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July 01, 2014

IC Suppliers Shift Strategies to Counter Decline in Digital Still Cameras

Embedded camera apps for automotive, tablets & PCs, phones, security & surveillance keep chip sales alive.

Almost as quickly as they took over, stand-alone digital cameras are now being displaced by camera-equipped cellphones, which have improved significantly in picture-taking quality and, more importantly, can immediately send copies of electronic photos by e-mail or post them on the Internet.

The decline in compact digital still camera shipments accelerated in 2013, causing most suppliers to reduce the number of models being sold to consumers and to focus more efforts on higher-priced digital single-lens reflex (D-SLR) cameras.  Sales of D-SLR models are still growing but not by enough to keep the camera business from shrinking.  Total digital still camera (DSC) shipments peaked in 2011 at 143 million units (Figure 1).  Worldwide DSC shipments are expected to fall by a CAGR of -10% between 2012 and 2017 compared to an annual average growth rate of just 1% in the 2007-2012 period and nearly 31% per year in the 2002-2007 timeframe.

Figure 1

For many years, stand-alone DSC products drove advancements in digital imaging systems—including greater picture resolution in image sensors, more powerful camera processors, and higher density nonvolatile NAND flash memory. But the decline in stand-alone DSC shipments has caused a number of IC suppliers to shift strategies and seek out other expanding markets. Cellular phones continue to be a major growth application for digital cameras and imaging, but IC Insights predicts high growth rates for several other embedded applications this decade including automotive, tablets & PCs, security & surveillance, and medical/scientific/industrial, which will open high-volume market opportunities for image sensor suppliers and IC makers in the near future.

Figure 2 breaks out IC sales by type of camera application.  IC sales for stand-alone digital cameras are projected to decline at an annual average rate of -10.5% in the forecast period, while revenues for integrated circuits used in automotive camera systems are expected to surge by a CAGR of 113.3% between 2012 and 2017.  Sales of ICs for tablet and PC cameras are forecast to rise by a CAGR of 20.2% while cellphone camera integrated circuits are expected to rise by an annual rate of 9.0% in the 2012 2017 period.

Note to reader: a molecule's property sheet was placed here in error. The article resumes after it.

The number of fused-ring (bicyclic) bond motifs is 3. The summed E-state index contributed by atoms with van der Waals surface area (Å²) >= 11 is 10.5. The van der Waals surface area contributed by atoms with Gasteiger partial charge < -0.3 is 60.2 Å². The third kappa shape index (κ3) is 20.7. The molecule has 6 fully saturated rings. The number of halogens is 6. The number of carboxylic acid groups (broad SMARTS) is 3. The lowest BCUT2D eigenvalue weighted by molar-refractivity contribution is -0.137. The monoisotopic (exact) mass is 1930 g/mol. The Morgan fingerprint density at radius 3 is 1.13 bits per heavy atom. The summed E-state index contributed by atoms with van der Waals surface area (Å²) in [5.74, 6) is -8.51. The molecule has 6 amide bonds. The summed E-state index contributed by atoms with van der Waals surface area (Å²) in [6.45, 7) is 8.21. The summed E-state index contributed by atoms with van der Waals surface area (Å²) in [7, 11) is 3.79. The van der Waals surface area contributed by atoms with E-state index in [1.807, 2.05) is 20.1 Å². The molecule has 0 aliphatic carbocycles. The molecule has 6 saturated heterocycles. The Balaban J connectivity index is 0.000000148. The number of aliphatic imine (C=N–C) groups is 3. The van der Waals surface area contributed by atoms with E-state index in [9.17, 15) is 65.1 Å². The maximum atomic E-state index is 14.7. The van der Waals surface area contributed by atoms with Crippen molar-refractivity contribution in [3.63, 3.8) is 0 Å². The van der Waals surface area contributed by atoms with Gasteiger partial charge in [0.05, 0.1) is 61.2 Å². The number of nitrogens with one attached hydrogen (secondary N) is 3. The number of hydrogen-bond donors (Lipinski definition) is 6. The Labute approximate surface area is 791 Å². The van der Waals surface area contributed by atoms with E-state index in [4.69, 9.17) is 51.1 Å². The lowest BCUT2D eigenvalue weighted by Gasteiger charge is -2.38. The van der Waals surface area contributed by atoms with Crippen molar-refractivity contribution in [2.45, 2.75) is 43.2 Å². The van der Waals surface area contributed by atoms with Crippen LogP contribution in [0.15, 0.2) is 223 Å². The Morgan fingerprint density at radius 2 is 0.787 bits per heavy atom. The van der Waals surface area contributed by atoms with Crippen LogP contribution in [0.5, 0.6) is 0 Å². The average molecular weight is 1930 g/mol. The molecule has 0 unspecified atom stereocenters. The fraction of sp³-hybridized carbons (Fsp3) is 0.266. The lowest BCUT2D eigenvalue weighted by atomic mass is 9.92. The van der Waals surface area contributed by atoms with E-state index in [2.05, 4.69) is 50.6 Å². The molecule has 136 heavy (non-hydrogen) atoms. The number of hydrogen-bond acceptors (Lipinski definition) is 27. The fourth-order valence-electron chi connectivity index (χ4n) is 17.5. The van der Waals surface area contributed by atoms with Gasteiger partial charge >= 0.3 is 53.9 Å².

Figure 2

Semiconductor suppliers stand to benefit from the migration of camera technology into a greater range of applications.  The total IC market for all digital camera systems (embedded and stand-alone systems) is expected to reach $29.2 billion in 2017 compared to $23.0 billion in 2012, which represents a CAGR of 4.9%.  When stand-alone cameras are excluded from these totals, IC sales for embedded cameras and imaging systems are forecast to grow by a CAGR of 11.9%, reaching $23.9 billion in 2017 compared to $13.6 billion in 2012.

Report Details:  IC Market Drivers 2014

IC Market Drivers 2014—A Study of Emerging and Major End-Use Applications Fueling Demand for Integrated Circuits examines the largest, existing system opportunities for ICs and evaluates the potential for new applications that are expected to help fuel the market for ICs.

IC Market Drivers is divided into two parts.  Part 1 provides a detailed forecast of the IC industry by system type, by region, and by IC product type through 2017.  In Part 2, the IC Market Drivers report examines and evaluates key existing and emerging end-use applications that will support and propel the IC industry through 2017.  Some of these applications include the automotive market, cellular phones (including smartphones), personal/mobile computing (including tablets), wireless networks, digital imaging, and a review of many applications to watch—those that may potentially provide significant opportunity for IC suppliers later this decade.  The 2014 IC Market Drivers report is priced at $3,290 for an individual-user license and $6,390 for a multi-user corporate license.

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